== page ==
The gym was great. It was odd being given a vest and shorts for all to wear. Convenient but odd. My skinny arms struggled to fill the upper garment and I was definitely one of the slimmest in there. I awkwardly walked around the gym, everyone was lifting, I had no idea what to do. To save myself some embarrassment, I did what I do best… run. I hit the treadmill with a speed of 6mph then 6.5 and ultimately 7 miles per hour for 20 minutes. I forgot everything and just ran. I worked up a sweat and felt AMAZING. Afterwards, I joined Steven who pointed to some 10kg weights which would be best for my feeble structure. I waited a while until another guy of slightly bigger build finished with them. Three lots of six reps on each arm and I was ‘puckered’ as they say. That, combined with a few pull downs for the old triceps and it lasted for one great workout. Assuming my legs will look after themselves, my interest will be in the upper body department LIFT LIFT LIFT!

 

On a side note, back on wing, some poor chap noticed I was wearing my own clothes and hoped I would have a spare prison jumper. Unfortunately, I didn’t but I did what my mother would do and instead gave him the prison shirts. He was happier to at least have a change of clothing available.

 

Also, Shah (not sure how to spell it), one of the asian elders, has taken my sheet of English to translate in to Urdu so that I can both write and speak the essentials needed for rehousing more people.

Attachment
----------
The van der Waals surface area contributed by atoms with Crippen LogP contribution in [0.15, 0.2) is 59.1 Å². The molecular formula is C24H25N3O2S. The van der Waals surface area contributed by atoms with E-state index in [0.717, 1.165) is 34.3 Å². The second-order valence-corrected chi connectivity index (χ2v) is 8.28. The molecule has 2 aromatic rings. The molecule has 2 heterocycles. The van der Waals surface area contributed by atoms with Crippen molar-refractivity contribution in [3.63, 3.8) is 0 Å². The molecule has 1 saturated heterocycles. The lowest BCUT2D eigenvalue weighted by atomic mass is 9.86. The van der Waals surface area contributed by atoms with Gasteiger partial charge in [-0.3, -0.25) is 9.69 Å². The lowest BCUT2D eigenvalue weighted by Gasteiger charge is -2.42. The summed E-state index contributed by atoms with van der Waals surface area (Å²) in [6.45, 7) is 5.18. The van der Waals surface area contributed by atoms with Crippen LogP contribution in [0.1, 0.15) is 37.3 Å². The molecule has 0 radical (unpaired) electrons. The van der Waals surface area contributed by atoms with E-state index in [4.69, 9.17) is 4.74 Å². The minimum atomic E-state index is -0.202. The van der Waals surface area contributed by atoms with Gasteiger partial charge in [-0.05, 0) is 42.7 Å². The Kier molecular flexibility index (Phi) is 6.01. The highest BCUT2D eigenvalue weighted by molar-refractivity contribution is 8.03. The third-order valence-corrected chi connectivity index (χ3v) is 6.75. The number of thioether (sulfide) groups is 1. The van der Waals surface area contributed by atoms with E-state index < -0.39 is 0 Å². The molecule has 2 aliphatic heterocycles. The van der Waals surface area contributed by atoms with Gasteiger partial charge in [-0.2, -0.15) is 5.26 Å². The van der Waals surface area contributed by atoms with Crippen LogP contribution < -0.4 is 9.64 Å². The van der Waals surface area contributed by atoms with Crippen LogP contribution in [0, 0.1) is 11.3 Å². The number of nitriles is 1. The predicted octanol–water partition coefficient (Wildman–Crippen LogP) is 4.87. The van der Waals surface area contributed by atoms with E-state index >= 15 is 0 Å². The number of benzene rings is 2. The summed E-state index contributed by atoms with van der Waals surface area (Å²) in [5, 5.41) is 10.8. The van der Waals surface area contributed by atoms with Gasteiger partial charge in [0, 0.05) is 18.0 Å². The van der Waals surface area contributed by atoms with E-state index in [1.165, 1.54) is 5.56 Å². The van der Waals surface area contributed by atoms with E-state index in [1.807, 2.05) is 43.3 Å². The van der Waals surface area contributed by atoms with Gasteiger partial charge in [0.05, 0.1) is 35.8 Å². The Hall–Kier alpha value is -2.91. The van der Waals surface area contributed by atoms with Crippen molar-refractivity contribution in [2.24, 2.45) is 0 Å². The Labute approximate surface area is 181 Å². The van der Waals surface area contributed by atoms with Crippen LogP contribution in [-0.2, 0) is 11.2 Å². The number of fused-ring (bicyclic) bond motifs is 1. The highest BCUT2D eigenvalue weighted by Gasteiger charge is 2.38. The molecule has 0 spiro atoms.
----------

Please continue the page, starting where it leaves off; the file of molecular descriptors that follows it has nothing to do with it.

Oh, I also forgot, besides my reduced living expenses and free gym membership, every Thursday my clothes get washed, dried and folded absolutely free. I imagine after 41 times of this process my clothes will become well worn out which I hope will be just in time for my release date.

 

Prison is odd. All of a sudden, what I deemed necessary is not. On the outside I spent hours on my phone, laptop or iPad generally working or pissing about. I don’t do that here and the world still turns. I drank lemonade and lattes which I could spend up to £50 per week on. Not to mention the booze which I’m not buying anymore (obviously). As for conversation, I feel I am coming out of my mildly autistic caste shell. I always felt uncomfortable talking to most people. I didn’t feel I had anything in common because I ran a business. I was perceived to be doing well and most people I spoke to weren’t in the same zone. My self inflicted snobbery made conversation both difficult and unenjoyable. I seldom fit in. However in here, we’re all criminals and we all want to get out. I’m no better than anyone who wants to better themselves and whilst the conversations are just ‘jail talk’ about sentences, offences and such, its easier somehow. I owe these people nothing, my CV is back to zero and I kind of like it. When I’m released, I want to see it as a restart whilst bringing the best bits of my past with me. There’s certainly people and institutions who I will no longer entertain in return for their blessing or support. These emotional anchors can wear a man away over time. I want my life and this experience to be used positively.